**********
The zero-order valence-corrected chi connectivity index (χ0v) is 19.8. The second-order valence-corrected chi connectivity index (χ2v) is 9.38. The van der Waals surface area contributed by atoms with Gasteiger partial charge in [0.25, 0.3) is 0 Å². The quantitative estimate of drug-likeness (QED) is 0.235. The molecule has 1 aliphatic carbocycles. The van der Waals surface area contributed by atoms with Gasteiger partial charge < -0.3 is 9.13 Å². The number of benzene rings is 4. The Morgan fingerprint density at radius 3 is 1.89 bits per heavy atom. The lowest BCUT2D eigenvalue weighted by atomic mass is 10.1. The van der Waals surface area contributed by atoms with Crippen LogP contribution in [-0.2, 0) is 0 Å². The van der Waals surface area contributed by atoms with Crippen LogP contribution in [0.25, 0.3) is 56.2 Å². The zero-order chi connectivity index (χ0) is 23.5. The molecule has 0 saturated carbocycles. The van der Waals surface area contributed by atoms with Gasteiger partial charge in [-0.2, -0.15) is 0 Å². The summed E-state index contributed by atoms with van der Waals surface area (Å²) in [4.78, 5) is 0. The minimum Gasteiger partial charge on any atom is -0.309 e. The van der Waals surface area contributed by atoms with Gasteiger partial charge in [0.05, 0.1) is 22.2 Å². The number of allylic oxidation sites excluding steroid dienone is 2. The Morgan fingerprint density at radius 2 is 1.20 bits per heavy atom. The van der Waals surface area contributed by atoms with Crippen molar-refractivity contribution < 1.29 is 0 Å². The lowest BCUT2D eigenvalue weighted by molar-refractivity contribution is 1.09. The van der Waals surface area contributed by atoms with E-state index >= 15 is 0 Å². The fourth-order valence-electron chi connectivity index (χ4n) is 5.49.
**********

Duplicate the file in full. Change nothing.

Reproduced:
The zero-order valence-corrected chi connectivity index (χ0v) is 19.8. The second-order valence-corrected chi connectivity index (χ2v) is 9.38. The van der Waals surface area contributed by atoms with Gasteiger partial charge in [0.25, 0.3) is 0 Å². The quantitative estimate of drug-likeness (QED) is 0.235. The molecule has 1 aliphatic carbocycles. The van der Waals surface area contributed by atoms with Gasteiger partial charge < -0.3 is 9.13 Å². The number of benzene rings is 4. The Morgan fingerprint density at radius 3 is 1.89 bits per heavy atom. The lowest BCUT2D eigenvalue weighted by atomic mass is 10.1. The van der Waals surface area contributed by atoms with Crippen LogP contribution in [-0.2, 0) is 0 Å². The van der Waals surface area contributed by atoms with Crippen LogP contribution in [0.25, 0.3) is 56.2 Å². The zero-order chi connectivity index (χ0) is 23.5. The molecule has 0 saturated carbocycles. The van der Waals surface area contributed by atoms with Gasteiger partial charge in [-0.2, -0.15) is 0 Å². The summed E-state index contributed by atoms with van der Waals surface area (Å²) in [4.78, 5) is 0. The minimum Gasteiger partial charge on any atom is -0.309 e. The van der Waals surface area contributed by atoms with Gasteiger partial charge in [0.05, 0.1) is 22.2 Å². The number of allylic oxidation sites excluding steroid dienone is 2. The Morgan fingerprint density at radius 2 is 1.20 bits per heavy atom. The van der Waals surface area contributed by atoms with Crippen molar-refractivity contribution < 1.29 is 0 Å². The lowest BCUT2D eigenvalue weighted by molar-refractivity contribution is 1.09. The van der Waals surface area contributed by atoms with E-state index >= 15 is 0 Å². The fourth-order valence-electron chi connectivity index (χ4n) is 5.49.